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Do I need glasses? 8 signs you might need glasses

Jakub Odcházel, DiS.

Medically reviewed by Jakub Odcházel, DiS., Chief Optician, on 10 Oct 2023. Written by Lentiamo

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Many people may not realise they have vision problems until they experience significant difficulties like squinting at signs, struggling to read small print, or frequent headaches. Have you ever questioned whether you might need prescription glasses?

"In the world of eye care, the signs that you might need glasses can vary greatly. Some patients begin to struggle with reading street signs from a distance, while others notice that the details of a landscape aren't as sharp as they used to be," says Lentiamo optometrist Eliška Malinová, Bc.

Read on to learn more from Eliška and the Lentiamo experts about eight common signs that could indicate the need for glasses. Learn about visual impairments that require corrective lenses, plus get expert advice about when it's important to get your eyes checked.

Impact of vision problems on your daily life

Challenges caused by vision problems extend to various aspects of daily life, such as driving, reading, playing sports, or using computers. Difficulty seeing clearly can significantly hinder these activities, underscoring the importance of addressing vision issues promptly and effectively.

Optometrist insights

"In our optometrist's chair, we also see the ways how uncorrected vision can affect people’s lives. For example, it might be a student struggling to read the chalkboard, a professional driver having some trouble viewing the signs around the road, or a grandmother who can’t read her favourite books anymore as her old glasses are not strong enough. These are everyday challenges that glasses can transform into much more comfortable experiences and improve the quality of life.

"The problems with vision could look like squinting during conversations, frequent headaches after hours of screen time, or even mistaking friends for strangers. Thankfully, glasses are a great solution for that."

Eliška Malinová, Bc.

Signs you need glasses

person squinting from eye strain at desk with glasses

The World Health Organization estimates that 2.2 billion people worldwide have a near or distance vision impairment. Approximately one billion of them are thought to have preventable or unaddressed vision issues. To determine if you're amongst those who might have a vision impairment, consider these eight common signs that might mean you need glasses.

Blurred vision

Persistent blurred vision is a major indicator that you might need glasses. If objects (near or far) appear hazy, fuzzy, or unclear, your vision might benefit from some type of correction. Difficulty seeing road signs or holding reading material farther away are just a couple of signs glasses could help clear up your vision.


Uncorrected refractive errors or wearing the wrong prescription glasses can cause dizziness, lightheadedness, or nausea. If you think your symptoms may be stemming from your vision, contact an eye specialist to schedule an appointment.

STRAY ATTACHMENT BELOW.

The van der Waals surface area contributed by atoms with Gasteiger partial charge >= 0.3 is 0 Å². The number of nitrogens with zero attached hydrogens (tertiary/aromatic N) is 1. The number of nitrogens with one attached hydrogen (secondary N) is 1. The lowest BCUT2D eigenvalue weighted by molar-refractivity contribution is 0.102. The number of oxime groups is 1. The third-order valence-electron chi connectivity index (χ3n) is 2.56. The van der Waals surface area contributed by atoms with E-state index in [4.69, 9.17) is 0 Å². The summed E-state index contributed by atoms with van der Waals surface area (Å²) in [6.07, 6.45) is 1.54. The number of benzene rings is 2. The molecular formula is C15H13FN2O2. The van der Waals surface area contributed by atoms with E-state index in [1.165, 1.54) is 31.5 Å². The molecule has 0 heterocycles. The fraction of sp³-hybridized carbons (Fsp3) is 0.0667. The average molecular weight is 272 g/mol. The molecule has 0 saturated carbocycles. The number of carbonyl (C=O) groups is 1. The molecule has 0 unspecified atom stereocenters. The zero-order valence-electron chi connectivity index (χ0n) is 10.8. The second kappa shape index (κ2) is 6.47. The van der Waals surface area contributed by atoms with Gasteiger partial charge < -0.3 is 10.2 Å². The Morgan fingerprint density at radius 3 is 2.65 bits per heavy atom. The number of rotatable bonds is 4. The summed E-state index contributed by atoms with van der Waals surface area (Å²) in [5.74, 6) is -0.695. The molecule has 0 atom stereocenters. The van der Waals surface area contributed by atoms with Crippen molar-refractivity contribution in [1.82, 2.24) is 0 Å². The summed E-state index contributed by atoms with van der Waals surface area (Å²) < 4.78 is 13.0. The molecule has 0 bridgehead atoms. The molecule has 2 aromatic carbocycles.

Eye strain and fatigue

Spending extended periods reading or using digital devices without proper vision correction, such as during school or work, can lead to eye strain and fatigue. Frequent feelings of discomfort or tiredness in your eyes should prompt you to consider glasses as an option for relief.

In addition, if you don't utilise the proper correction for an extended period of time (in terms of years), the material of the intraocular lens may become tired or fatigued. This could cause further eye related problems.

Double vision

Seeing doubled images of a single object can signify a condition known as diplopia, or double vision. There are different types of double vision that can mean problems with the eye itself or point to a more serious, underlying condition. Depending on the cause, double vision can be corrected with the right glasses prescription in some cases.

Always consult your eye care provider right away if you experience sudden double vision. While generally not a cause for concern, the sudden onset of double vision can be the sign of a serious health problem.

Difficulty seeing at night

If you experience challenges while driving at night, such as reduced visibility or heightened sensitivity to glare, your vision might need correction. Glasses can improve your ability to navigate low-light conditions by addressing the underlying vision issue. This is particularly crucial for ensuring safe driving during nighttime hours.

Rubbing eyes

Vision problems can cause eye fatigue that leads to frequent eye rubbing throughout the day. Glasses can prevent eye strain and fatigue by reducing the need for your eyes to work harder than necessary.

These habits might also contribute to long-term eye health issues or eye injury if left unaddressed.1

Squinting and tilting head

If squinting to bring objects into focus has become a habitual response, it's time to prioritise an eye exam for glasses. Regularly squinting or tilting your head impacts the amount of light entering the eye, which can make details clearer. However, squinting can also lead to discomfort and strain.